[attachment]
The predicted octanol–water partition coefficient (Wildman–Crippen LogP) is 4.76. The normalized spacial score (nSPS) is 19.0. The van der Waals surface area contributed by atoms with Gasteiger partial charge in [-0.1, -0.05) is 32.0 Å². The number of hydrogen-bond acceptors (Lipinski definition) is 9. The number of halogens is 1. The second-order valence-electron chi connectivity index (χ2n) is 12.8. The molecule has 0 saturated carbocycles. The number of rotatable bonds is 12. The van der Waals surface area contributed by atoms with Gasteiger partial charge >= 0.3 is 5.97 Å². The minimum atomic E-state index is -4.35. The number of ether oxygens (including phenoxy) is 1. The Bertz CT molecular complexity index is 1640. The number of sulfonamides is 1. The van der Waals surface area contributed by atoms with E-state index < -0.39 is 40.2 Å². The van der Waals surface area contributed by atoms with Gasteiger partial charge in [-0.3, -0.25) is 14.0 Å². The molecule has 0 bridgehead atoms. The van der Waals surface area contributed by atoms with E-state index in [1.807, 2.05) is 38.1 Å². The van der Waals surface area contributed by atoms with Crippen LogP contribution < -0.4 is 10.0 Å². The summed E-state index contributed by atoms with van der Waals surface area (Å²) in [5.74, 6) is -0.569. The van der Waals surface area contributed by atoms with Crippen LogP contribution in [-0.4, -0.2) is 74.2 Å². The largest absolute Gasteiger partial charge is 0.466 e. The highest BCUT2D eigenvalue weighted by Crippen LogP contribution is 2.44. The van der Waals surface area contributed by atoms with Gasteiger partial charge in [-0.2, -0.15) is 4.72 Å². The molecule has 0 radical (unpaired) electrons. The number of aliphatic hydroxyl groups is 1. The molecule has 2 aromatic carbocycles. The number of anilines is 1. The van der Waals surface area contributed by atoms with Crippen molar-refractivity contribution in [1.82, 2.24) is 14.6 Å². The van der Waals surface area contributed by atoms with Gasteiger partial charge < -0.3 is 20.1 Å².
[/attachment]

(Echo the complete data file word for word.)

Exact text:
The predicted octanol–water partition coefficient (Wildman–Crippen LogP) is 4.76. The normalized spacial score (nSPS) is 19.0. The van der Waals surface area contributed by atoms with Gasteiger partial charge in [-0.1, -0.05) is 32.0 Å². The number of hydrogen-bond acceptors (Lipinski definition) is 9. The number of halogens is 1. The second-order valence-electron chi connectivity index (χ2n) is 12.8. The molecule has 0 saturated carbocycles. The number of rotatable bonds is 12. The van der Waals surface area contributed by atoms with Gasteiger partial charge >= 0.3 is 5.97 Å². The minimum atomic E-state index is -4.35. The number of ether oxygens (including phenoxy) is 1. The Bertz CT molecular complexity index is 1640. The number of sulfonamides is 1. The van der Waals surface area contributed by atoms with E-state index < -0.39 is 40.2 Å². The van der Waals surface area contributed by atoms with Gasteiger partial charge in [-0.3, -0.25) is 14.0 Å². The molecule has 0 bridgehead atoms. The van der Waals surface area contributed by atoms with E-state index in [1.807, 2.05) is 38.1 Å². The van der Waals surface area contributed by atoms with Crippen LogP contribution < -0.4 is 10.0 Å². The summed E-state index contributed by atoms with van der Waals surface area (Å²) in [5.74, 6) is -0.569. The van der Waals surface area contributed by atoms with Crippen LogP contribution in [-0.4, -0.2) is 74.2 Å². The largest absolute Gasteiger partial charge is 0.466 e. The highest BCUT2D eigenvalue weighted by Crippen LogP contribution is 2.44. The van der Waals surface area contributed by atoms with Gasteiger partial charge in [-0.2, -0.15) is 4.72 Å². The molecule has 0 radical (unpaired) electrons. The number of aliphatic hydroxyl groups is 1. The molecule has 2 aromatic carbocycles. The number of anilines is 1. The van der Waals surface area contributed by atoms with Crippen molar-refractivity contribution in [1.82, 2.24) is 14.6 Å². The van der Waals surface area contributed by atoms with Gasteiger partial charge < -0.3 is 20.1 Å².